I feel like I have a concept of innocence, defined as the lack of my concept of evil. Evil is the intention to harm or exploit others. It doesn't only apply to children, and it doesn't always apply to children, although I believe we are all born innocent. I suppose it can still theoretically indicate a lack of guilt if I assume people should feel guilty for being evil.
(By my definition, capitalism is inherently evil, because it is fundamentally based on exploitation.)
Really? In my opinion, innocence is the state of being ignorant of 'negative' choices and consequences while avoiding them at the same time.
Innocence also tends to act on emotion rather than cost-benefit analysis - action before thinking. Another trait of innocence in my mind is the absence of paralysis - to be innocent the way has to cleared for you.
Just a few thoughts : >
So it sounds like you don't believe in a concept of innocence, is that right? According to you, nobody, not even youth, has it. You are simply referring to the traditional religious construct and invalidating it based on evidence, right?
For example, I do believe in the concept, and I think of youth as innocent, but it has nothing to do with sexuality or obeying the law and everything to do with harmful or exploitive intentions. I think of myself and my friends as innocent too.
Unflattering reply - I think we project innocence outward based on our feelings of being vulnerable, and maybe memories of being hurt when we were young. That makes your question more psychological than philosophical.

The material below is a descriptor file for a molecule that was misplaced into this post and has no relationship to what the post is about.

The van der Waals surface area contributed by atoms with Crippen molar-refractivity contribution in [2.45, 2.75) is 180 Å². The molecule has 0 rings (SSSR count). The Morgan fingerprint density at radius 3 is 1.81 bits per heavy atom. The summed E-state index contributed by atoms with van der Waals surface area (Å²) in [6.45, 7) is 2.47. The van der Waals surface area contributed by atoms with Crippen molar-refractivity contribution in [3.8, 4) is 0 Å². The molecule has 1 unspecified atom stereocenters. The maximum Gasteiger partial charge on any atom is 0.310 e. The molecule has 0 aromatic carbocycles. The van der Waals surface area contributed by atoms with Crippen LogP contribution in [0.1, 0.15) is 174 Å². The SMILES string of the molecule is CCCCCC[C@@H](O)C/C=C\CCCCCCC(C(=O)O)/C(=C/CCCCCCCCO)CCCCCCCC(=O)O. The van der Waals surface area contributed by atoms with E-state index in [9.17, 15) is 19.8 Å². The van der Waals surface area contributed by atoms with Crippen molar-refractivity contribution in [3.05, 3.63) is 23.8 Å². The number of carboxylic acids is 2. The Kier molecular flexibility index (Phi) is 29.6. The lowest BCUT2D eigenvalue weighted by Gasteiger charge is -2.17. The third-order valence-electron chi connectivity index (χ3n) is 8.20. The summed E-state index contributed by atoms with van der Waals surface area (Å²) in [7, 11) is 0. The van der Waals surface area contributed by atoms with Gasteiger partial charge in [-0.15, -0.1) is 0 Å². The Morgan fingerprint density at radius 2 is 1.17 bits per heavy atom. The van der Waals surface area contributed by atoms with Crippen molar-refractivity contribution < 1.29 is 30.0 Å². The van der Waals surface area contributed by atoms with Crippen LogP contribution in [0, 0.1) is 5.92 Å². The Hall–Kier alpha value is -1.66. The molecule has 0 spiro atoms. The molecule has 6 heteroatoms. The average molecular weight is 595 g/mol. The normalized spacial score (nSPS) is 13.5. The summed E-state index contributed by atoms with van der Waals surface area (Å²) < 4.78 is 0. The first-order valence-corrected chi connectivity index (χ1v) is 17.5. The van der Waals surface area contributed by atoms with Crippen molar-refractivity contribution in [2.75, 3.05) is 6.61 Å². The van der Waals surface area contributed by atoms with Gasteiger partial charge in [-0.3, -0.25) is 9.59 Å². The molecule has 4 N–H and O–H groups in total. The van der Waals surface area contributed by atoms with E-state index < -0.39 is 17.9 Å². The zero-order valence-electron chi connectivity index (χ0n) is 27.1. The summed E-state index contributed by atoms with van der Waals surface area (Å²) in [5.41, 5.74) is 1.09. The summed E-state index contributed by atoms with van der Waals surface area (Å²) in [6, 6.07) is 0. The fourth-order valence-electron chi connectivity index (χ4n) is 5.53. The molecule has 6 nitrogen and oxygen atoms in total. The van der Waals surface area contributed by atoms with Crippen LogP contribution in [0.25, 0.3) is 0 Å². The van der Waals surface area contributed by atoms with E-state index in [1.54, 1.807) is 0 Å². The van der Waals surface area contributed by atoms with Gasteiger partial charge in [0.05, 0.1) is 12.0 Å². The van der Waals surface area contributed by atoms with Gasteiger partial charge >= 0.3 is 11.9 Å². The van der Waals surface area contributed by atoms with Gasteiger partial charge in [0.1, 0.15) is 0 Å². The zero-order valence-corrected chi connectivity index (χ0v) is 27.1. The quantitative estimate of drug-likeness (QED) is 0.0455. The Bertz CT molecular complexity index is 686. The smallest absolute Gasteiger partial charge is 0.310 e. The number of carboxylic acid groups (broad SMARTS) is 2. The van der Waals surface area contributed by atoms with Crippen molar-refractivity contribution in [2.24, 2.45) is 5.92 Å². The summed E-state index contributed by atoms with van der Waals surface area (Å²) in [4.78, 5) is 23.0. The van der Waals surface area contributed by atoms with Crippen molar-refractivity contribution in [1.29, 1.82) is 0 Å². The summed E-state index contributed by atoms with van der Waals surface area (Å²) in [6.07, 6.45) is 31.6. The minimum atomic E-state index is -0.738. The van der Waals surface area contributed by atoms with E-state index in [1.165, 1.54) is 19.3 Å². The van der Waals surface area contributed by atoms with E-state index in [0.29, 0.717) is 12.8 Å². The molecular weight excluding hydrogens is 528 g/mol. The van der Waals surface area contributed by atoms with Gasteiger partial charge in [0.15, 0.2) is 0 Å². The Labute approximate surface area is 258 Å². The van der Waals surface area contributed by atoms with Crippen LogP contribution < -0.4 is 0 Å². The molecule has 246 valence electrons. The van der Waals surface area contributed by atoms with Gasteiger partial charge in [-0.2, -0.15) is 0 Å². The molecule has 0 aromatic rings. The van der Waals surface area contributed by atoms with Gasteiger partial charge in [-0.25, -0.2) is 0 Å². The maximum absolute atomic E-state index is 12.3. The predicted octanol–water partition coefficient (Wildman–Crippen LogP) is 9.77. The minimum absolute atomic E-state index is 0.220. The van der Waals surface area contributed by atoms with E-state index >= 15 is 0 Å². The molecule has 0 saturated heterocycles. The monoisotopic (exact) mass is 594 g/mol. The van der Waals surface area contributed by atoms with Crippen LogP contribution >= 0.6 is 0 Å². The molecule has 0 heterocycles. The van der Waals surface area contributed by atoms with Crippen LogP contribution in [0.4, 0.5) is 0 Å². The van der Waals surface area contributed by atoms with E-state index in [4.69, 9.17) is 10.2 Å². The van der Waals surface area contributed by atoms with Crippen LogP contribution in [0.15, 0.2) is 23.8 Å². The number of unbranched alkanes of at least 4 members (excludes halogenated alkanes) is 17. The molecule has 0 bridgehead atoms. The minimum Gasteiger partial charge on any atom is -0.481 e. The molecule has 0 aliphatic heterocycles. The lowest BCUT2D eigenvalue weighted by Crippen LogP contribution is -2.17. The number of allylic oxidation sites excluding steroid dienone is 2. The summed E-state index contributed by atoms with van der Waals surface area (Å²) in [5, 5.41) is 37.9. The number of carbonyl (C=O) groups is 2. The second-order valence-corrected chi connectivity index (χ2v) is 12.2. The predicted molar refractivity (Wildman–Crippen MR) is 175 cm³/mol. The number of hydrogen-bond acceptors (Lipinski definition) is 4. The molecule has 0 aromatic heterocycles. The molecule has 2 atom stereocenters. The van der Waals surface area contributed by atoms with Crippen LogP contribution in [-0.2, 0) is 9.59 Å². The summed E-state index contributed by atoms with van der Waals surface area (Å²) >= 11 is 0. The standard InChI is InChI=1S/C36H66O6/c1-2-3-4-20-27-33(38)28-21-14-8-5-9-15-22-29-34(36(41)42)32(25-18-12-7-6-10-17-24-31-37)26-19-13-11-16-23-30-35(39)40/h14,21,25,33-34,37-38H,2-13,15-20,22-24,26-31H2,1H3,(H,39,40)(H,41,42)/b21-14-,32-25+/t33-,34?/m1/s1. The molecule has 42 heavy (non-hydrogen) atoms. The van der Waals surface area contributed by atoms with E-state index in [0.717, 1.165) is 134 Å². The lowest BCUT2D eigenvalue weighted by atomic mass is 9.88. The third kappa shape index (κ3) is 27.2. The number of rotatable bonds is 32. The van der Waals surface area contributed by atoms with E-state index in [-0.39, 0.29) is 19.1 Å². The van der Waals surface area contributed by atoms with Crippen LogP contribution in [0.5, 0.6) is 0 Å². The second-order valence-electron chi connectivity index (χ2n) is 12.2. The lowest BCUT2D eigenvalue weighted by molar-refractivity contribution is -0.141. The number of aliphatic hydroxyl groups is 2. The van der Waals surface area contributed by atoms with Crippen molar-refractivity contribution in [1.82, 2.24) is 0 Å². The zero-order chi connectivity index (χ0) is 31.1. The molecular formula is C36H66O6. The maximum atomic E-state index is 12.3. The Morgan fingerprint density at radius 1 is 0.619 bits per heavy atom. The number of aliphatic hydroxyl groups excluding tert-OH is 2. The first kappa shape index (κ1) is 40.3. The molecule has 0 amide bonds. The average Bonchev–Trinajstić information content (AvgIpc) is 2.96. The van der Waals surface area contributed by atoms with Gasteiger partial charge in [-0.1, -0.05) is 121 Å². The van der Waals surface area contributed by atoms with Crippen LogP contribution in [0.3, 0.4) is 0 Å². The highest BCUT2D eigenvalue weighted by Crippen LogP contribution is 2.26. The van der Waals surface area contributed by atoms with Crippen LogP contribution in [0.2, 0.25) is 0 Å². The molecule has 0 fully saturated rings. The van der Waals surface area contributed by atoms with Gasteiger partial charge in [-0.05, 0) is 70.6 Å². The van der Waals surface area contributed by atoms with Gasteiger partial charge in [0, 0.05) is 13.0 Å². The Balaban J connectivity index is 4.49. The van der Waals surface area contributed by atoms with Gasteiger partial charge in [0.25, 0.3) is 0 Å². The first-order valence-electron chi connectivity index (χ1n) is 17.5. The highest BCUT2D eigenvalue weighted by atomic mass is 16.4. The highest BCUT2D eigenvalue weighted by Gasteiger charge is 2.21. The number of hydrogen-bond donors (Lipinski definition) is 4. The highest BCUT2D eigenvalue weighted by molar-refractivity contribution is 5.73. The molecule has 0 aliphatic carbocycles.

Children are weak and need to be protected, so we have instincts to project lovable features onto them. My kids used to play with a family where the youngest child had great big blue eyes and an innocent air. When the adults weren't looking, he would pop the bigger boys in the 'nads, then run to a grownup for cover.
It's an interesting theory. Can you provide more details, maybe a guess at the process of development? Feelings of vulnerability, memories of being hurt when one was young, and believing in the concept of innocence, are almost universal, so simply establishing correlation isn't very convincing (to skeptics).
About your story... I think the question is whether this kid was actually aware of the consequences of his actions. He sees the superficial result of his behavior, but has he taken the perspective of the other to see the actual harm it does? I've been in a few situations with kids who were beyond playfully rough, but when I sincerely told them, "Hey, that really does hurt. Do you want to hurt me?" it seemed to click, and when they next went for the punch, they stopped themselves. This tells me they didn't actually have harmful intentions. I'm sure they were still rough with each other, but I'm also sure none of them ever complained or invoked empathy with each other the way I did. How do you think this applies to the blue-eyed kid from your story?